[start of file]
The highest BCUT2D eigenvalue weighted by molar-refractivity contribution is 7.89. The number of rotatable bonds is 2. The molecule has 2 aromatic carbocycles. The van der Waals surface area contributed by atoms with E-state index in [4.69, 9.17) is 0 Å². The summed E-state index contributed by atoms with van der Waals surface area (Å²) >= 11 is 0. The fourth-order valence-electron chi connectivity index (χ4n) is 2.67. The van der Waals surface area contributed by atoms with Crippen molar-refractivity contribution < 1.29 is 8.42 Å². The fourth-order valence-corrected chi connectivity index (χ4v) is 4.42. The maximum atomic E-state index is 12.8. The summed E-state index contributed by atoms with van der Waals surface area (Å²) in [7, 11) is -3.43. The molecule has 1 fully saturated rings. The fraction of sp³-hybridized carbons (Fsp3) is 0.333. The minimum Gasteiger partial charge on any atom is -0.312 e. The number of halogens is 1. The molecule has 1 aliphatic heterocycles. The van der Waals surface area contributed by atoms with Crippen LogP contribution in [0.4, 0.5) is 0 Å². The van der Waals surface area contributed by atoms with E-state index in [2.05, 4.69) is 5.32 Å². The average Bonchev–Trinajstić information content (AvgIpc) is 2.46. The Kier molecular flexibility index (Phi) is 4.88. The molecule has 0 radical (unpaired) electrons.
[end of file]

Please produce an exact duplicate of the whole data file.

The highest BCUT2D eigenvalue weighted by molar-refractivity contribution is 7.89. The number of rotatable bonds is 2. The molecule has 2 aromatic carbocycles. The van der Waals surface area contributed by atoms with E-state index in [4.69, 9.17) is 0 Å². The summed E-state index contributed by atoms with van der Waals surface area (Å²) >= 11 is 0. The fourth-order valence-electron chi connectivity index (χ4n) is 2.67. The van der Waals surface area contributed by atoms with Crippen molar-refractivity contribution < 1.29 is 8.42 Å². The fourth-order valence-corrected chi connectivity index (χ4v) is 4.42. The maximum atomic E-state index is 12.8. The summed E-state index contributed by atoms with van der Waals surface area (Å²) in [7, 11) is -3.43. The molecule has 1 fully saturated rings. The fraction of sp³-hybridized carbons (Fsp3) is 0.333. The minimum Gasteiger partial charge on any atom is -0.312 e. The number of halogens is 1. The molecule has 1 aliphatic heterocycles. The van der Waals surface area contributed by atoms with Crippen LogP contribution in [0.4, 0.5) is 0 Å². The van der Waals surface area contributed by atoms with E-state index in [2.05, 4.69) is 5.32 Å². The average Bonchev–Trinajstić information content (AvgIpc) is 2.46. The Kier molecular flexibility index (Phi) is 4.88. The molecule has 0 radical (unpaired) electrons.